Within hours of the announcement, the State Department issued a travel alert to Americans planning to visit Jerusalem, the West Bank or the Gaza Strip. “Those opposed to the Secretary of State’s announcement may target US govt facilities, interests, and citizens,” the department said on Twitter.
In Washington, Pompeo said the decision would provide greater space for the Israelis and Palestinians to negotiate over the status of the settlements. He said that the issue could be largely left to Israeli courts to decide, and that it had no bearing on legal conclusions regarding similar situations elsewhere in the world.
Instead, Pompeo said, the issue must be solved by the Israelis and the Palestinians. “And arguments about who is right and wrong as a matter of international law will not bring peace,” he said.
The European Union’s foreign policy chief, Federica Mogherini, criticized the U.S. policy shift and maintained that the settlements were illegal and eroded the chances for peace. She called on Israel to “end all settlement activity, in line with its obligations as an occupying power.”
Foreign Minister Ayman Safadi of Jordan, which is the custodian of Muslim holy sites in Jerusalem, said on Twitter that the settlements “kill 2-state solution” efforts. A prime mover in the policy change was David Friedman, the U.S. ambassador to Israel, who has pushed each of the Trump administration’s major policy gifts to Netanyahu.
Friedman signaled a shift in U.S. policy toward settlements in occupied Palestinian territory in June, in an interview with The New York Times. He said that Israel had the right to annex some, but “unlikely all,” of the West Bank.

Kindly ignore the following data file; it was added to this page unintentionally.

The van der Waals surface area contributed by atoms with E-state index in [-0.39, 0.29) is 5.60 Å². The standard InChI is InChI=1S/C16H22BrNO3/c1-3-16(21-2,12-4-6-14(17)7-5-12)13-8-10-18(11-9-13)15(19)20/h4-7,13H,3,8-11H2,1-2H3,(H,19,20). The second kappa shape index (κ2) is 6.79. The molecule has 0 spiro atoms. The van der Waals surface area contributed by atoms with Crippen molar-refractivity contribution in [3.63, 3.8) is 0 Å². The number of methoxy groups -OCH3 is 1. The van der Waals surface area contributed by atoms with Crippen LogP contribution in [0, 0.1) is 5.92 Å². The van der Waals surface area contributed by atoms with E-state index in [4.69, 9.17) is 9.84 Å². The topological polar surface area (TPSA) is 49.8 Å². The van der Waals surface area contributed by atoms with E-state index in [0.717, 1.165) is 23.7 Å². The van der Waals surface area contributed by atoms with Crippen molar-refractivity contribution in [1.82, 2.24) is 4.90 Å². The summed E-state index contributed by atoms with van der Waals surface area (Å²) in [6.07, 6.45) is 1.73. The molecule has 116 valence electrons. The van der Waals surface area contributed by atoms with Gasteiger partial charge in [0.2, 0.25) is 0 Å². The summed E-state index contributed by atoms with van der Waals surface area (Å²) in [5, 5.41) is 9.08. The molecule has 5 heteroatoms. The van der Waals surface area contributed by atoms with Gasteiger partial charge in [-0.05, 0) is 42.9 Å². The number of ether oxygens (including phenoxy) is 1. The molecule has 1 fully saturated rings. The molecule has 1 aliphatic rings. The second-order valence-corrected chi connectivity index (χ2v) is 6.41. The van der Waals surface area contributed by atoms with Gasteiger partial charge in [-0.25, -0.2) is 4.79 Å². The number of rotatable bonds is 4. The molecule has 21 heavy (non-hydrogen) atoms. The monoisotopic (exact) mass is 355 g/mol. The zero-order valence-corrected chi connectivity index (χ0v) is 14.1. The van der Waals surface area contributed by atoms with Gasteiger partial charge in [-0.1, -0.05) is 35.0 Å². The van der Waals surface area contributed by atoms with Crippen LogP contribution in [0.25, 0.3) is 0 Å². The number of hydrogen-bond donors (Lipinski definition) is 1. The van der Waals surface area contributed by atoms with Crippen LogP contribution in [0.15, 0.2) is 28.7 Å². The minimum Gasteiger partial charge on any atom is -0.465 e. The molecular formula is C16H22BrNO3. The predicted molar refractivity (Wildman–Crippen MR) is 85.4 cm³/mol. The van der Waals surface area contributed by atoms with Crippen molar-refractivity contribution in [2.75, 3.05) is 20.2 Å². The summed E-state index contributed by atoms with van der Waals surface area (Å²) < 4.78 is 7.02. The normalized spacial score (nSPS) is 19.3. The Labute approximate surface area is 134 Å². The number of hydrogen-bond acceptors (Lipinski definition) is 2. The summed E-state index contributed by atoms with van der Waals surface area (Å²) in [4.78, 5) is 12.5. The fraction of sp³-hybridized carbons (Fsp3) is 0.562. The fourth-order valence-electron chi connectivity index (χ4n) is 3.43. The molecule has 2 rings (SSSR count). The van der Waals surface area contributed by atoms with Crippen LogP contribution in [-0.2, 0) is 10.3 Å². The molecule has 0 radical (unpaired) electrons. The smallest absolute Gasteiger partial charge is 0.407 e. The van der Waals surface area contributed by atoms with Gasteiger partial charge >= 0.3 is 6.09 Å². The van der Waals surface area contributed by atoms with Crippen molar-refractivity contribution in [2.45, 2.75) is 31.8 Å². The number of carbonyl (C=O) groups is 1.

Oded Revivi, a spokesman for the Yesha Council, an umbrella group of West Bank settlements, said he believed the timing of the announcement sought to both help Netanyahu remain in power and also bolster Trump among evangelical and Jewish voters in the United States who support the current right-wing government in Israel. He said it also served as a reminder to right-wing Israelis to reap whatever more windfalls the Trump administration might supply.
“It’s an indication to the Israeli public, look where you can go with this president — you’re wasting time,” said Revivi, the mayor of Efrat, a West Bank settlement near Jerusalem.
He said the policy shift was a move toward endorsing annexation and also served as a clear indication to the Palestinians who have resisted reopening negotiations with the Trump administration.
Opponents of annexation, however, warn that it puts Israel’s status as a Jewish democracy at risk in two ways: If the West Bank’s Palestinians are made Israeli citizens, the country’s Arabs could quickly outnumber its Jews. If they are not given full citizenship rights, Israel would become an apartheid state.
“We are strong enough to deter and defeat our enemies,” said Nimrod Novik, an aide to Shimon Peres, a former Israeli prime minister who shared a Nobel Peace Prize in 1994 for his efforts to end the conflict.
Referring to Israel’s air-defense system, Novik added: “What we don’t have is an Iron Dome system to defend us from friends who threaten to end the Zionist vision.”